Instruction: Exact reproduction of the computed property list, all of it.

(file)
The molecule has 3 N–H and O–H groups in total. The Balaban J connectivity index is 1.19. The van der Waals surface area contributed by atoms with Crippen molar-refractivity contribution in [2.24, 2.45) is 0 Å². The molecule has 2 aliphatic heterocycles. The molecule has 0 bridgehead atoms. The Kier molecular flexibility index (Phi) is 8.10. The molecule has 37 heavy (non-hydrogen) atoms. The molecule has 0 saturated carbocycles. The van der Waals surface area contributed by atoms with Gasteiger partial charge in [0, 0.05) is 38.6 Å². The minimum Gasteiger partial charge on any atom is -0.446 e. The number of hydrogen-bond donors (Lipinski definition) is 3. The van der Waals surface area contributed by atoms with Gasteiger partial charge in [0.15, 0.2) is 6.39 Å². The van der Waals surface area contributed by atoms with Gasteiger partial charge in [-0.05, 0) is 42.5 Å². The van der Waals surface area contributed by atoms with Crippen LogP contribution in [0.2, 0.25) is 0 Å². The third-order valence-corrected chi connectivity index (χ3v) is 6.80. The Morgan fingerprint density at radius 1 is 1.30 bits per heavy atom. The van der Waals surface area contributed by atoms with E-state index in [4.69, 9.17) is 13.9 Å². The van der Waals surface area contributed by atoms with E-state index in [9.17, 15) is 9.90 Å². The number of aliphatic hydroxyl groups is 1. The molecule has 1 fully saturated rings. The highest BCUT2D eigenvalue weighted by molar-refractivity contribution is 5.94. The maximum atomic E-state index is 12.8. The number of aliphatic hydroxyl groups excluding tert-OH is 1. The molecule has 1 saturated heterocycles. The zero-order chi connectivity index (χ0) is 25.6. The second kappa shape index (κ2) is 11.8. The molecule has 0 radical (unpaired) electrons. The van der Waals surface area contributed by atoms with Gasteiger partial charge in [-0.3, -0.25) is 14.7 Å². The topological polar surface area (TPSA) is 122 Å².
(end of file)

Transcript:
The molecule has 3 N–H and O–H groups in total. The Balaban J connectivity index is 1.19. The van der Waals surface area contributed by atoms with Crippen molar-refractivity contribution in [2.24, 2.45) is 0 Å². The molecule has 2 aliphatic heterocycles. The molecule has 0 bridgehead atoms. The Kier molecular flexibility index (Phi) is 8.10. The molecule has 37 heavy (non-hydrogen) atoms. The molecule has 0 saturated carbocycles. The van der Waals surface area contributed by atoms with Gasteiger partial charge in [0, 0.05) is 38.6 Å². The minimum Gasteiger partial charge on any atom is -0.446 e. The number of hydrogen-bond donors (Lipinski definition) is 3. The van der Waals surface area contributed by atoms with Gasteiger partial charge in [0.15, 0.2) is 6.39 Å². The van der Waals surface area contributed by atoms with Gasteiger partial charge in [-0.05, 0) is 42.5 Å². The van der Waals surface area contributed by atoms with Crippen LogP contribution in [0.2, 0.25) is 0 Å². The third-order valence-corrected chi connectivity index (χ3v) is 6.80. The Morgan fingerprint density at radius 1 is 1.30 bits per heavy atom. The van der Waals surface area contributed by atoms with E-state index in [4.69, 9.17) is 13.9 Å². The van der Waals surface area contributed by atoms with E-state index in [9.17, 15) is 9.90 Å². The number of aliphatic hydroxyl groups is 1. The molecule has 1 fully saturated rings. The highest BCUT2D eigenvalue weighted by molar-refractivity contribution is 5.94. The maximum atomic E-state index is 12.8. The number of aliphatic hydroxyl groups excluding tert-OH is 1. The molecule has 1 saturated heterocycles. The zero-order chi connectivity index (χ0) is 25.6. The second kappa shape index (κ2) is 11.8. The molecule has 0 radical (unpaired) electrons. The van der Waals surface area contributed by atoms with Gasteiger partial charge in [-0.3, -0.25) is 14.7 Å². The topological polar surface area (TPSA) is 122 Å².